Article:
Moneke (EEA: OFMs: Nigeria)

JurisdictionUK Non-devolved
JudgeMr Justice Blake,Storey
Judgment Date22 August 2011
Neutral Citation[2011] UKUT 341 (IAC)
CourtUpper Tribunal (Immigration and Asylum Chamber)
Date22 August 2011

[2011] UKUT 341 (IAC)

Upper Tribunal

(Immigration and Asylum Chamber)



Mr Justice Blake, PRESIDENT


Tonia Oby Moneke
Fidelis Chukwualoka Moneke
The Secretary of State for the Home Department

For the Appellants: Mrs R Akthar instructed by Time Solicitors

For the Respondent: Mr S Walker Senior Home Office Presenting Officer

Moneke (EEA — OFMs) Nigeria

i. A person claiming to be an OFM under Article 3(2) of Directive 2004/38/EC may either be a dependant or a member of the household of the EEA national: they are alternative ways of qualifying as an OFM.

ii. In either case the dependency or membership of the household must be on a person who is an EEA national at the material time. For this reason it is essential that tribunal judges establish when the sponsor acquired EEA nationality.

iii. By contrast with Article 2(2) family members, an OFM must show qualification as such before arrival in the United Kingdom and the application to join the EEA national who is resident here.

iv. Membership of a household has the meaning set out in KG (Sri Lanka) [2008] EWCA Civ 13 and Bigia & Ors [2009] EWCA Civ 79; that is to say it imports living for some period of time under the roof of a household that can be said to be that of the EEA national for a time when he or she had such nationality. That necessarily requires that whilst in possession of such nationality the family member has lived somewhere in the world in the same country as the EEA national, but not necessarily in an EEA state.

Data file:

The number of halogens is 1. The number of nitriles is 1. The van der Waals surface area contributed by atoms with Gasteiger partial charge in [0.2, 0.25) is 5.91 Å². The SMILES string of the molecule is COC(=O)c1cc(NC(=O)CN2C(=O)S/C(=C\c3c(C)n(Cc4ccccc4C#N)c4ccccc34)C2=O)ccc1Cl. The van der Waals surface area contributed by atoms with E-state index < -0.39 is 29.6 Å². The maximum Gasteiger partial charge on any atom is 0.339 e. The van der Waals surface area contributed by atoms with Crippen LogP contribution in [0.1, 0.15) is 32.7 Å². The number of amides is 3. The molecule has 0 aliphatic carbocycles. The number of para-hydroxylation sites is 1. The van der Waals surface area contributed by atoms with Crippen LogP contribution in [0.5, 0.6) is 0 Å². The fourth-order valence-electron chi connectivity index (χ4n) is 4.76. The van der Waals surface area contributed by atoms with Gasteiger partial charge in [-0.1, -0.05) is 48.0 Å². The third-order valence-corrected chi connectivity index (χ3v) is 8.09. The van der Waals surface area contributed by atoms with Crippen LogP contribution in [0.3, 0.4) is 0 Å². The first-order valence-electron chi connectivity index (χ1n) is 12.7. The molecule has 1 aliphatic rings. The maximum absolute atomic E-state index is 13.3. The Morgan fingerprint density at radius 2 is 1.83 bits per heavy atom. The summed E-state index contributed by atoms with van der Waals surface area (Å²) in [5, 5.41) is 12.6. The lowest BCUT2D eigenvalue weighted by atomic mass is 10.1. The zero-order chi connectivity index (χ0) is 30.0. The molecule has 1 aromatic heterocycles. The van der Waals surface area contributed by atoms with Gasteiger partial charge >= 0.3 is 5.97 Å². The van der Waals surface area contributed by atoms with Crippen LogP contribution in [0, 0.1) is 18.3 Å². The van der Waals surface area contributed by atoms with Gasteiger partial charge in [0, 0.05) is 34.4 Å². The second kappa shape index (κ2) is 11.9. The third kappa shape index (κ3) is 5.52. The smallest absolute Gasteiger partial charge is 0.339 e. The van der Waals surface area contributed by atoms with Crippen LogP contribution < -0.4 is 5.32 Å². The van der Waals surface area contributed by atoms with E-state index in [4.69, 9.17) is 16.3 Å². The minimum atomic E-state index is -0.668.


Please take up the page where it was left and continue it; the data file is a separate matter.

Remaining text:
v. By contrast the dependency on an EEA national can be dependency as a result of the material remittances sent by the EEA national to the family member, without the pair of them having lived in the same country at that time before making those remittances.

vi. The country from which the OFM has come can be either the country from which he or she has come to the United Kingdom or his or her country of origin.

vii. Notwithstanding the preliminary reference to the Court of Justice made by the Upper Tribunal in MR & Ors (EEA extended family members) Bangladesh [2010] UKUT 449 (IAC) tribunal judges can proceed to determine OFM appeals in accordance with the guidance given by the Upper Tribunal in this and related cases, making sure to make findings of fact based on a rigorous examination of the evidence.

viii. Where relevant, findings need also to be made on whether it is appropriate to issue a residence card in accordance with the discretion afforded by regulation 17(4) of the Immigration (European Economic Area) Regulations 2006.

ix. In deciding whether a person falls within the material scope of regulation 8 of the 2006 Regulations, policy considerations relating to such matters as the appellant's immigration history, the impact of an adverse decision on the exercise by the EEA national of his or her Treaty rights, etc are irrelevant. Such policy considerations are relevant, however, to the exercise of regulation 17(4) discretion.

The facts

This is an appeal from a decision of Immigration Judge Kopieczek given on 14 January 2011 dismissing the appeals of both appellants from a refusal of the Secretary of State to issue residence cards to them as dependent members of an EEA national. At the conclusion of the hearing we indicated that we found a material error of law, we would set aside the decision of the IJ and remake it for ourselves, but we concluded that a more detailed factual examination of dependency is required in order to finally determine the appeal. We here give our reasons for those conclusions.